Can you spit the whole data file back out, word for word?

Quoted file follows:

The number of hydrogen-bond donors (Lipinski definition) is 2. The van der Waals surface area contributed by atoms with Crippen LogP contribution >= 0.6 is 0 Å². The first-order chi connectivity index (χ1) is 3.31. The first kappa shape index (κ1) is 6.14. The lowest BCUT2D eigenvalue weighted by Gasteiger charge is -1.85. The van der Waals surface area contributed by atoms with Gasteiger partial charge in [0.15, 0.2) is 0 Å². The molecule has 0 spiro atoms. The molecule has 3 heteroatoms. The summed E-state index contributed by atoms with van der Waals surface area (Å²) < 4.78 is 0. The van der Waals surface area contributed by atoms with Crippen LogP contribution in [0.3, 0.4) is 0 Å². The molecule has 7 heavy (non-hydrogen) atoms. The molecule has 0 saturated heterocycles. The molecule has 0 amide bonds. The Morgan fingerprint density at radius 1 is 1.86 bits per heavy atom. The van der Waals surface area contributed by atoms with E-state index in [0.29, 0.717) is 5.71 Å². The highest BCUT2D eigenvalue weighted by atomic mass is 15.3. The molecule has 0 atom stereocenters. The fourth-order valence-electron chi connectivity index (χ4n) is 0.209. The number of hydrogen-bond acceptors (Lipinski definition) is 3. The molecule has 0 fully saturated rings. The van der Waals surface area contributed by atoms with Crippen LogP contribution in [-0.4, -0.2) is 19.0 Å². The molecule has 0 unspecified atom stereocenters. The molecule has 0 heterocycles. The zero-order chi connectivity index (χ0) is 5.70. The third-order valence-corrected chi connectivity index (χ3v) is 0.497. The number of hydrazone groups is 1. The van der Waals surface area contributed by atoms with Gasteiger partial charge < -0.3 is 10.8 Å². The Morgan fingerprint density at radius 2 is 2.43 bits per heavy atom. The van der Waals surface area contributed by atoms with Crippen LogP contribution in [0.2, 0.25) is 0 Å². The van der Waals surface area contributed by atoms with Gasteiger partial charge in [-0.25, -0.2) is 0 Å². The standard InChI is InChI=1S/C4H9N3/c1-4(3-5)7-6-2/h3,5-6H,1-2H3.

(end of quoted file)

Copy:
The number of hydrogen-bond donors (Lipinski definition) is 2. The van der Waals surface area contributed by atoms with Crippen LogP contribution >= 0.6 is 0 Å². The first-order chi connectivity index (χ1) is 3.31. The first kappa shape index (κ1) is 6.14. The lowest BCUT2D eigenvalue weighted by Gasteiger charge is -1.85. The van der Waals surface area contributed by atoms with Gasteiger partial charge in [0.15, 0.2) is 0 Å². The molecule has 0 spiro atoms. The molecule has 3 heteroatoms. The summed E-state index contributed by atoms with van der Waals surface area (Å²) < 4.78 is 0. The van der Waals surface area contributed by atoms with Crippen LogP contribution in [0.3, 0.4) is 0 Å². The molecule has 7 heavy (non-hydrogen) atoms. The molecule has 0 saturated heterocycles. The molecule has 0 amide bonds. The Morgan fingerprint density at radius 1 is 1.86 bits per heavy atom. The van der Waals surface area contributed by atoms with E-state index in [0.29, 0.717) is 5.71 Å². The highest BCUT2D eigenvalue weighted by atomic mass is 15.3. The molecule has 0 atom stereocenters. The fourth-order valence-electron chi connectivity index (χ4n) is 0.209. The number of hydrogen-bond acceptors (Lipinski definition) is 3. The molecule has 0 fully saturated rings. The van der Waals surface area contributed by atoms with Crippen LogP contribution in [-0.4, -0.2) is 19.0 Å². The molecule has 0 unspecified atom stereocenters. The molecule has 0 heterocycles. The zero-order chi connectivity index (χ0) is 5.70. The third-order valence-corrected chi connectivity index (χ3v) is 0.497. The number of hydrazone groups is 1. The van der Waals surface area contributed by atoms with Gasteiger partial charge < -0.3 is 10.8 Å². The Morgan fingerprint density at radius 2 is 2.43 bits per heavy atom. The van der Waals surface area contributed by atoms with Crippen LogP contribution in [0.2, 0.25) is 0 Å². The van der Waals surface area contributed by atoms with Gasteiger partial charge in [-0.25, -0.2) is 0 Å². The standard InChI is InChI=1S/C4H9N3/c1-4(3-5)7-6-2/h3,5-6H,1-2H3.